Thomas Worthington
Thomas Worthington at statehouse.jpg
6th Governor of Ohio
In office
December 8, 1814 – December 14, 1818
Preceded byOthniel Looker
Succeeded byEthan Allen Brown
United States Senator
from Ohio
In office
December 15, 1810 – December 1, 1814
Preceded byReturn J. Meigs, Jr.
Succeeded byJoseph Kerr
In office
April 1, 1803 – March 3, 1807
Preceded byInaugural holder
Succeeded byEdward Tiffin
Member of the Ohio House of Representatives
from the Ross County district
In office
Preceded byNew district
Succeeded byWilliam Creighton, Jr.
James Dunlap
John Evans
Elias Langham
In office
Preceded byJames Dunlap
Nathaniel Massie
David Shelby
Abraham J. Williams
Succeeded byDistrict eliminated
In office
Preceded byJohn Bailhache
John Entrekin
William Vance
Succeeded byGeorge Nashee
Allison C. Looker
Edward King
In office
Preceded byGeorge Nashee
Allison C. Looker
Edward King
Succeeded byIsaac Cook
Edward King
Personal details
Born(1773-07-16)July 16, 1773
near Charles Town, Colony of Virginia, British America
(now Charles Town, West Virginia)
DiedJune 20, 1827(1827-06-20) (aged 53)
New York City, U.S.
Political partyDemocratic-Republican
Residence(s)Adena Mansion

Thomas Worthington (July 16, 1773 – June 20, 1827) was an American politician who served as the sixth governor of Ohio.

Early life

Worthington was born in Berkeley County near Charles Town in the Colony of Virginia.[1] In 1796, he married a Virginia woman, Eleanor Swearingen, who joined him in emigrating to Ross County, Ohio, where they emancipated their slaves. The home they eventually built just outside Chillicothe was called Adena and is the namesake of the Adena culture.[citation needed] The first of their ten children, daughter Mary, married David Macomb, a future leader of the Texas Revolution. Their first son, James, graduated from West Point, held the rank of Brigadier General in the Ohio Militia, and later fought in the Mexican-American and Civil Wars.


He served in the Territorial House of Representatives from 1799 to 1803 and served as a Ross county delegate to the State Constitutional Convention in 1802.[2] He was a leader of the Chillicothe Junto, a group of Chillicothe Democratic-Republican politicians who brought about the admission of Ohio as a state in 1803 and largely controlled its politics for some years thereafter. Among his colleagues in the faction were Nathaniel Massie and Edward Tiffin.[3]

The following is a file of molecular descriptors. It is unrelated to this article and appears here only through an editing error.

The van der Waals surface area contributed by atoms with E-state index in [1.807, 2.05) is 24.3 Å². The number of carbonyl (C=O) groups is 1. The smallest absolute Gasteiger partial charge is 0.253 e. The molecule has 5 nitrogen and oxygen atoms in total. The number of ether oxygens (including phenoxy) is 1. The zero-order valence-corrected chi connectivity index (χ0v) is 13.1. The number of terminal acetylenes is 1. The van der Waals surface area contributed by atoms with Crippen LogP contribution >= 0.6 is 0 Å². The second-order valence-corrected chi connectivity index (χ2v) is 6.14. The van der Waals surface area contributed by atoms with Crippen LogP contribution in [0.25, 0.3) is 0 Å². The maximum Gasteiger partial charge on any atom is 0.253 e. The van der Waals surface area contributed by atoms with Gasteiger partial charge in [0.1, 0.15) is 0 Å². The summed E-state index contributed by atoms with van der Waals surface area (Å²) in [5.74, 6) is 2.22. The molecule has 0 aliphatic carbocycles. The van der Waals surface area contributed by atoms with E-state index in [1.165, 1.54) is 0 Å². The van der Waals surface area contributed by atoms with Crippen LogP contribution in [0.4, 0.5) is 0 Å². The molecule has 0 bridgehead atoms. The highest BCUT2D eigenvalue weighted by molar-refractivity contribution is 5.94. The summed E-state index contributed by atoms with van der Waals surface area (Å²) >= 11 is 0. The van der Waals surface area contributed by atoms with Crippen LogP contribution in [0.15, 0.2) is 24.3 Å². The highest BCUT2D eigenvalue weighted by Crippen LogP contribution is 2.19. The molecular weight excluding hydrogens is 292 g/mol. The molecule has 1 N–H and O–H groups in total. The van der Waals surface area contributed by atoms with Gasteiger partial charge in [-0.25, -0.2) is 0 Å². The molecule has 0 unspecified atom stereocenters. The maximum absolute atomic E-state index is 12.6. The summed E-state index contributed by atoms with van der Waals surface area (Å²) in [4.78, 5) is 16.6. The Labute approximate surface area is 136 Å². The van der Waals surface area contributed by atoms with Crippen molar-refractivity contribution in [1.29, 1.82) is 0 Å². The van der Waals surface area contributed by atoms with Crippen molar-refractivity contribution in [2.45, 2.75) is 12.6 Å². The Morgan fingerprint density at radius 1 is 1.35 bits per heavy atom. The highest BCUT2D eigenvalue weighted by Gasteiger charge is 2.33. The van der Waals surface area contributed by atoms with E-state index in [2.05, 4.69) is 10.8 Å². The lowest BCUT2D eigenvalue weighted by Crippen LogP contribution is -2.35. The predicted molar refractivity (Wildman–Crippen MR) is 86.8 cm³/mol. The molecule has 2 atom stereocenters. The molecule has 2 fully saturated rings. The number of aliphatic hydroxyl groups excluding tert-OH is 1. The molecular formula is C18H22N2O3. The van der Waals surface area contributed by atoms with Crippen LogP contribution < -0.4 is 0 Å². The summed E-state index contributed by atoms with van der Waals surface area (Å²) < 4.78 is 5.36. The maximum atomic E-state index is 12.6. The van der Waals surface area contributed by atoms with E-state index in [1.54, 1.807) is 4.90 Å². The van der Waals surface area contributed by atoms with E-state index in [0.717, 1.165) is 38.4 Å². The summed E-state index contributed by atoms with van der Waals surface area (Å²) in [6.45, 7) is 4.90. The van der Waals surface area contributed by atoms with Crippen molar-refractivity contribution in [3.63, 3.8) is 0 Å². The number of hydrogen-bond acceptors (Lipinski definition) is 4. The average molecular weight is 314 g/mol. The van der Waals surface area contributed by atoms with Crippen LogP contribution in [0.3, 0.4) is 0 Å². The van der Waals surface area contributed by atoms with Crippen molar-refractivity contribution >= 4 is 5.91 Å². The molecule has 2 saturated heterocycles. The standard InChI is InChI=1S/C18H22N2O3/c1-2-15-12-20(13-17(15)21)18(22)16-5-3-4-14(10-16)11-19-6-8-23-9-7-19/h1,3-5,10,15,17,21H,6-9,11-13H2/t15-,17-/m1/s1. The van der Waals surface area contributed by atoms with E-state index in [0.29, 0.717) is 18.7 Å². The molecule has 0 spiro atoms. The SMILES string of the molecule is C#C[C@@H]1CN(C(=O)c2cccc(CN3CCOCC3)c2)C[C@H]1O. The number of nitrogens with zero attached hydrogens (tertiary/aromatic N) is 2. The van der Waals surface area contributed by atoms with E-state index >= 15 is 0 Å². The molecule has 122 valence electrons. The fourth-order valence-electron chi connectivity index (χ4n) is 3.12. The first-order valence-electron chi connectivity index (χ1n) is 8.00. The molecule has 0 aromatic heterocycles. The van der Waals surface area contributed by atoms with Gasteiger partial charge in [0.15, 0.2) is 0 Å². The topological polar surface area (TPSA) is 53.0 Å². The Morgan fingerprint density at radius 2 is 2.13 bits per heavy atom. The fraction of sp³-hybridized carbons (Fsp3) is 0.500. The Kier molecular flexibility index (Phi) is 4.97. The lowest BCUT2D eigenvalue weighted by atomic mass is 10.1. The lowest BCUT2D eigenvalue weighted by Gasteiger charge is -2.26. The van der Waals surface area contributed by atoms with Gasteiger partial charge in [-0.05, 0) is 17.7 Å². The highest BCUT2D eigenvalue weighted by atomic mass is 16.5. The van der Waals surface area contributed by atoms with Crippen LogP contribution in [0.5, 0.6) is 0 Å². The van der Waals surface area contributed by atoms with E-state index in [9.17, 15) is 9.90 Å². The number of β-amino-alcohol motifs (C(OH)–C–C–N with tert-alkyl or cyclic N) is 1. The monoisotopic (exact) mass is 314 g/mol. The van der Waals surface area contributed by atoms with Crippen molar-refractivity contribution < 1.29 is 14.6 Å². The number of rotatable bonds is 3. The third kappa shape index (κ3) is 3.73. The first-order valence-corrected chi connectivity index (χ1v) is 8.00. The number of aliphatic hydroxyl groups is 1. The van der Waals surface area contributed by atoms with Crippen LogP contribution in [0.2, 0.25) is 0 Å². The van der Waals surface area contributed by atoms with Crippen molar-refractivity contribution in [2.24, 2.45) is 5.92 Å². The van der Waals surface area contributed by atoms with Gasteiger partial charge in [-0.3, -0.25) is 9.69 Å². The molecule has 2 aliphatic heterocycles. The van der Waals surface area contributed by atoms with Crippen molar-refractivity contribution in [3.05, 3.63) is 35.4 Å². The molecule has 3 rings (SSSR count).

Worthington was elected one of Ohio's first Senators in 1803, serving until 1807. He was returned to the Senate in December 1810 upon the resignation of Return J. Meigs, Jr. and served until December 1814, when he resigned after winning election to the governorship. On June 17, 1812, he voted "No" on the resolution to declare war on Britain, but the vote in favor of war was 19 to 13. He won re-election as governor two years later, moving the state capital from Chillicothe to Columbus. Worthington did not seek re-election in 1818.

He platted what would become the city of Logan, Ohio in 1816.[4]

In January 1819, when the election was held to replace the retiring Jeremiah Morrow in the Senate, he held the lead through the first three ballots, only losing when factions aligned behind William A. Trimble on the fourth and final ballot.[5] He narrowly lost a bid for a partial term in the Senate in 1821, losing to the incumbent governor, Ethan Allen Brown, and so he instead returned to the Ohio House of Representatives.

After being the runner-up in the 1808[6] and 1810[7] gubernatorial elections, he won the 1814[8] and 1816 elections[9] by landslide margins. Both times he nearly reached three-quarters of the vote. After two terms he stepped down as governor.


Worthington was initially buried at his estate in Adena, and was later interred at Grandview Cemetery, Chillicothe, Ross County, Ohio.[citation needed]


Worthington is a member of the Ohio Hall Of Fame. The city of Worthington, Ohio, was named in Worthington's honor, as was Thomas Worthington High School.

Worthington is known as the "Father of the Ohio statehood".[10]


  1. ^ Sears, Alfred Byron (1998). Thomas Worthington: Father of Ohio Statehood. Columbus: Ohio State University Press. pp. 7–8. ISBN 0-8142-0745-6.
  2. ^ Ryan, Daniel Joseph (1896). "First Constitutional Convention, Convened November 1, 1802". Ohio Archaeological and Historical Publications. V: 131–132.
  3. ^ "Thomas Worthington." Dictionary of American Biography. New York: Charles Scribner's Sons, 1936. Biography in Context. Web. January 13, 2016.
  4. ^ "Hocking County / 1-37 Thomas Worthington Founder of Logan - Remarkable Ohio".
  5. ^ The "Old Northwest" Genealogical Quarterly. April 1903. Page 34.
  6. ^ "Our Campaigns - OH Governor Race - Oct 11, 1808".
  7. ^ "Our Campaigns - OH Governor Race - Oct 09, 1810".
  8. ^ "Our Campaigns - OH Governor Race - Oct 11, 1814".
  9. ^ "Our Campaigns - OH Governor Race - Oct 08, 1816".
  10. ^ "Grandview Cemetery". Grandview Cemetery. Retrieved July 29, 2012.


"Worthington, Thomas" . Appletons' Cyclopædia of American Biography. 1900.